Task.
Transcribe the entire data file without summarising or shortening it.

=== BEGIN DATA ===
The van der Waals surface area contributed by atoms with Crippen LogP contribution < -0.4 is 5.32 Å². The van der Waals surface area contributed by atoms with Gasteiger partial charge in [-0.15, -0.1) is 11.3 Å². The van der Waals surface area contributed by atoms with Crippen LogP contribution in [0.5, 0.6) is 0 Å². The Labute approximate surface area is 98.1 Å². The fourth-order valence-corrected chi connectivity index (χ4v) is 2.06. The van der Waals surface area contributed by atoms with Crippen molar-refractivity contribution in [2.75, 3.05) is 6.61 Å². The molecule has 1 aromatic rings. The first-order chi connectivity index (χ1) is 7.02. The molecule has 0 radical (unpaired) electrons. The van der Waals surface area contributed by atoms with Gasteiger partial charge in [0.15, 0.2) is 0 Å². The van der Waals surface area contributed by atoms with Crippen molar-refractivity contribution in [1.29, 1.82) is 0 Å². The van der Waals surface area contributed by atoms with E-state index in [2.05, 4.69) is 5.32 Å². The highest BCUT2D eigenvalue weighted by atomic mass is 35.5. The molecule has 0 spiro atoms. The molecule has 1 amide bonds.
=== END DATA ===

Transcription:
The van der Waals surface area contributed by atoms with Crippen LogP contribution < -0.4 is 5.32 Å². The van der Waals surface area contributed by atoms with Gasteiger partial charge in [-0.15, -0.1) is 11.3 Å². The van der Waals surface area contributed by atoms with Crippen LogP contribution in [0.5, 0.6) is 0 Å². The Labute approximate surface area is 98.1 Å². The fourth-order valence-corrected chi connectivity index (χ4v) is 2.06. The van der Waals surface area contributed by atoms with Crippen molar-refractivity contribution in [2.75, 3.05) is 6.61 Å². The molecule has 1 aromatic rings. The first-order chi connectivity index (χ1) is 7.02. The molecule has 0 radical (unpaired) electrons. The van der Waals surface area contributed by atoms with Gasteiger partial charge in [0.15, 0.2) is 0 Å². The van der Waals surface area contributed by atoms with Crippen molar-refractivity contribution in [1.29, 1.82) is 0 Å². The van der Waals surface area contributed by atoms with E-state index in [2.05, 4.69) is 5.32 Å². The highest BCUT2D eigenvalue weighted by atomic mass is 35.5. The molecule has 0 spiro atoms. The molecule has 1 amide bonds.